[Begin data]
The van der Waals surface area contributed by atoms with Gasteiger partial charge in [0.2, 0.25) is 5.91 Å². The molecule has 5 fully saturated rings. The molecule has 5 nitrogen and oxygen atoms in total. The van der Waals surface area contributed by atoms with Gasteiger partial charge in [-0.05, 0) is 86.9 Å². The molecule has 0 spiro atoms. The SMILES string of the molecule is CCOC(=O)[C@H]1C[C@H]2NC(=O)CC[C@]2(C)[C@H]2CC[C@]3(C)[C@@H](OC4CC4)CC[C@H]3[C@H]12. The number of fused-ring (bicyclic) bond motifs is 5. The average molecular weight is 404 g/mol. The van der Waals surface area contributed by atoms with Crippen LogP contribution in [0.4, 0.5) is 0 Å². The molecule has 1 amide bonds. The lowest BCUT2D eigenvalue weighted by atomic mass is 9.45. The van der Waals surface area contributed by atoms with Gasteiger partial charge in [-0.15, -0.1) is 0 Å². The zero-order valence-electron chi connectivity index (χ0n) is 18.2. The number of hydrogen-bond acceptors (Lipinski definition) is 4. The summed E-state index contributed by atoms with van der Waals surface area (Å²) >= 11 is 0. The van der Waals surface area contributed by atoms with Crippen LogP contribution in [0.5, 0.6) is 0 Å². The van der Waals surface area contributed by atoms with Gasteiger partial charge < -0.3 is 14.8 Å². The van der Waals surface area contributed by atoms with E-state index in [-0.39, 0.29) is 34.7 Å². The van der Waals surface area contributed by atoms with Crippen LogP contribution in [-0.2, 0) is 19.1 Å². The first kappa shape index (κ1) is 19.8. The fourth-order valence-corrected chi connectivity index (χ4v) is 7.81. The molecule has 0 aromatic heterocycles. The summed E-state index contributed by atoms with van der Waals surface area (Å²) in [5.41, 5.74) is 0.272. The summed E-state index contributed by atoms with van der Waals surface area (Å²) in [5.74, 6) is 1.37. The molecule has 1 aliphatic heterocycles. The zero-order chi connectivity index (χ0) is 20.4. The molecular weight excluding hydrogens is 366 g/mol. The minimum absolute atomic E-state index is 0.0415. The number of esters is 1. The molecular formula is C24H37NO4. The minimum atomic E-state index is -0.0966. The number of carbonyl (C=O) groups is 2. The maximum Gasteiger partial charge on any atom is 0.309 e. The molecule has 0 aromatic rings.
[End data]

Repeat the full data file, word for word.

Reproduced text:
The van der Waals surface area contributed by atoms with Gasteiger partial charge in [0.2, 0.25) is 5.91 Å². The molecule has 5 fully saturated rings. The molecule has 5 nitrogen and oxygen atoms in total. The van der Waals surface area contributed by atoms with Gasteiger partial charge in [-0.05, 0) is 86.9 Å². The molecule has 0 spiro atoms. The SMILES string of the molecule is CCOC(=O)[C@H]1C[C@H]2NC(=O)CC[C@]2(C)[C@H]2CC[C@]3(C)[C@@H](OC4CC4)CC[C@H]3[C@H]12. The number of fused-ring (bicyclic) bond motifs is 5. The average molecular weight is 404 g/mol. The van der Waals surface area contributed by atoms with Crippen LogP contribution in [0.4, 0.5) is 0 Å². The molecule has 1 amide bonds. The lowest BCUT2D eigenvalue weighted by atomic mass is 9.45. The van der Waals surface area contributed by atoms with Gasteiger partial charge in [-0.15, -0.1) is 0 Å². The zero-order valence-electron chi connectivity index (χ0n) is 18.2. The number of hydrogen-bond acceptors (Lipinski definition) is 4. The summed E-state index contributed by atoms with van der Waals surface area (Å²) >= 11 is 0. The van der Waals surface area contributed by atoms with Crippen LogP contribution in [0.5, 0.6) is 0 Å². The van der Waals surface area contributed by atoms with Gasteiger partial charge < -0.3 is 14.8 Å². The van der Waals surface area contributed by atoms with E-state index in [-0.39, 0.29) is 34.7 Å². The van der Waals surface area contributed by atoms with Crippen LogP contribution in [-0.2, 0) is 19.1 Å². The first kappa shape index (κ1) is 19.8. The fourth-order valence-corrected chi connectivity index (χ4v) is 7.81. The molecule has 0 aromatic heterocycles. The summed E-state index contributed by atoms with van der Waals surface area (Å²) in [5.41, 5.74) is 0.272. The summed E-state index contributed by atoms with van der Waals surface area (Å²) in [5.74, 6) is 1.37. The molecule has 1 aliphatic heterocycles. The zero-order chi connectivity index (χ0) is 20.4. The molecular weight excluding hydrogens is 366 g/mol. The minimum absolute atomic E-state index is 0.0415. The number of esters is 1. The molecular formula is C24H37NO4. The minimum atomic E-state index is -0.0966. The number of carbonyl (C=O) groups is 2. The maximum Gasteiger partial charge on any atom is 0.309 e. The molecule has 0 aromatic rings.